Louis Johann Ludwig Adam

Louis Johann Ludwig Adam was born at Muttersholz in Alsace, Dec. 3, 1758, died in Paris, April 11, 1848; a pianist of the first rank; appeared in Paris when only seventeen as the composer of two symphonies concertantes for the harp, piano, and violin, the first of their kind, which were performed at the Concerts Spirituels.

Having acquired a reputation for teaching, in 1797 he was appointed professor at the Conservatoire, a post he retained until 1843, training many eminent pupils, of whom the most celebrated were Kalkbrenner, Herold, father and son, Chaulieu, Henri le Moine, and Mme. Renaud d’Allen, and last, though not least, his own more famous son, Adolphe Charles.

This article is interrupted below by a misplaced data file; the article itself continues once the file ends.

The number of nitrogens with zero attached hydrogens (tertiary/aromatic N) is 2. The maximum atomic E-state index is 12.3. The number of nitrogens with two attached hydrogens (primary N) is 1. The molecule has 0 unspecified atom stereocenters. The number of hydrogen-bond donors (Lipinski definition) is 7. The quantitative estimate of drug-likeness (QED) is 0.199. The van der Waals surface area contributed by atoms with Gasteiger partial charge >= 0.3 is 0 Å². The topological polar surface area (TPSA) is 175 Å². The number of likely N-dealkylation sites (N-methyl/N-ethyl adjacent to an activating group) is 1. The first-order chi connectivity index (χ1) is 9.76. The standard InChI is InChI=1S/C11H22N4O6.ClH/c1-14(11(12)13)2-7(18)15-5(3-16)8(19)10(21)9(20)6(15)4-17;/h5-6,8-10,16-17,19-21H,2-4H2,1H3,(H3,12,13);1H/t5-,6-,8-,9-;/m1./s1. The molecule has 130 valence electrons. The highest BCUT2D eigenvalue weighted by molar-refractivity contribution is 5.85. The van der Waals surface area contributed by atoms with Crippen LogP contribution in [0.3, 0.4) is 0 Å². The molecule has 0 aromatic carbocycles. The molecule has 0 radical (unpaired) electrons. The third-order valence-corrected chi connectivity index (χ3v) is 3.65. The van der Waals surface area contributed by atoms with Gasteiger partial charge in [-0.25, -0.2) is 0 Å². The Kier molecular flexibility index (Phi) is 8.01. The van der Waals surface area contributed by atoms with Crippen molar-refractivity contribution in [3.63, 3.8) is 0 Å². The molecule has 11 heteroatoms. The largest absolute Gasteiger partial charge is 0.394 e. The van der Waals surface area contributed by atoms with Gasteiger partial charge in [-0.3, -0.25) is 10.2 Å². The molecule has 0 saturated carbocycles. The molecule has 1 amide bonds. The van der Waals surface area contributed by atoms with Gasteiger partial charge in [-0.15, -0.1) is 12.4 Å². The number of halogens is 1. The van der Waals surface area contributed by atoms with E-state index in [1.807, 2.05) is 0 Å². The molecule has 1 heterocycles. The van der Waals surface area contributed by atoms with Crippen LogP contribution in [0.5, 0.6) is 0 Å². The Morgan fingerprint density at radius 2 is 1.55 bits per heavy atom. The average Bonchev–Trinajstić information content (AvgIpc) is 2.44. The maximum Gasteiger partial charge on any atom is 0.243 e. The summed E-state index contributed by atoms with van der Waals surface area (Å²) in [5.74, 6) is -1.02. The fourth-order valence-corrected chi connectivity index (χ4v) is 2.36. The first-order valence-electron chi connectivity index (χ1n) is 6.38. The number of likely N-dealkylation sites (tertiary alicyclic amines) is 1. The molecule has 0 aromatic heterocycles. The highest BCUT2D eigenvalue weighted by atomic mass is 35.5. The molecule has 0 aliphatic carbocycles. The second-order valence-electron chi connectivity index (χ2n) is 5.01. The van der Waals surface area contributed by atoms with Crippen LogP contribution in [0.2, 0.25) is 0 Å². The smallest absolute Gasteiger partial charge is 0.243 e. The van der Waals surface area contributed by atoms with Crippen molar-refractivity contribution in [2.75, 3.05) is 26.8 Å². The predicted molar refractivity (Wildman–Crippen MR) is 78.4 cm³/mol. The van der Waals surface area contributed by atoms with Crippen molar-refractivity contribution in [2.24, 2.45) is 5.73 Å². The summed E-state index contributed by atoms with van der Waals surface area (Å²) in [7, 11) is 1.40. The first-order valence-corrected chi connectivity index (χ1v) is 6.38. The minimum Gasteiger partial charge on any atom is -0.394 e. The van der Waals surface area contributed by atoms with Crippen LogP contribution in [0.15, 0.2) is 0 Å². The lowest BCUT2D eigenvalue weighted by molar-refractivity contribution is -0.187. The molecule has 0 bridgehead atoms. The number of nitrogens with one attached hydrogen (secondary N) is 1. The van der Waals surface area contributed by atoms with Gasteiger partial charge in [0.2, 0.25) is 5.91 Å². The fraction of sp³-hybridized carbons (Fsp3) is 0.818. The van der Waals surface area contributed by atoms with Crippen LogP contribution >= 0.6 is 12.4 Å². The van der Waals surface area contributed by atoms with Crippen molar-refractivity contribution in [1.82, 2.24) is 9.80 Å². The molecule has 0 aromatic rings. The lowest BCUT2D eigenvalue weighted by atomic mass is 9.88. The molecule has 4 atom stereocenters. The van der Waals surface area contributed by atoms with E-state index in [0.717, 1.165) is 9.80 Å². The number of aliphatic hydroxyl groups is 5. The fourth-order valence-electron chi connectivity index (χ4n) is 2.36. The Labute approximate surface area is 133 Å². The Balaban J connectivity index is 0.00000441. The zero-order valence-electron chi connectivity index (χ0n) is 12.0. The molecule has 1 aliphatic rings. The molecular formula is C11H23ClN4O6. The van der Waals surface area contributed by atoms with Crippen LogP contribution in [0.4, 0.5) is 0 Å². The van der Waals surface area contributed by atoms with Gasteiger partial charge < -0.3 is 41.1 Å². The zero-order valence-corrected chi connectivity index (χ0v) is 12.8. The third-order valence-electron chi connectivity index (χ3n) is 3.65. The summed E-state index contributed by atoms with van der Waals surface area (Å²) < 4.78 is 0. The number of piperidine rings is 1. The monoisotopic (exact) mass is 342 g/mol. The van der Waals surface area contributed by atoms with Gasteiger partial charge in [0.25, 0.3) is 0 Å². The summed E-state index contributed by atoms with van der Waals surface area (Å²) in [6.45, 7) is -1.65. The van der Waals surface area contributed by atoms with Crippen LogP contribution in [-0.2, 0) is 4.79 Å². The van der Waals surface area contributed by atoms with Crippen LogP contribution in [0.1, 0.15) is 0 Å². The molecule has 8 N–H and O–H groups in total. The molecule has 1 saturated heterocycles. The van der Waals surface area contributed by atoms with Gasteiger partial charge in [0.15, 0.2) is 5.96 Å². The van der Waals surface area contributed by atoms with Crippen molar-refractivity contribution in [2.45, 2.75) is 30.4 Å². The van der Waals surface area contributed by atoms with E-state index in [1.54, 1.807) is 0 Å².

Adam was a remarkable example of what may be done by self culture, as he had scarcely any professional training, and not only taught himself the harp, and violin, and the art of composition, but formed his excellent style as a pianist by careful study of the works of the Bachs, Handel, Scarlatti, Schubert, and later of Clementi and Mozart. His Methode de doigte (Paris 1798), and Methode pour le Paino (1802), passed through many editions.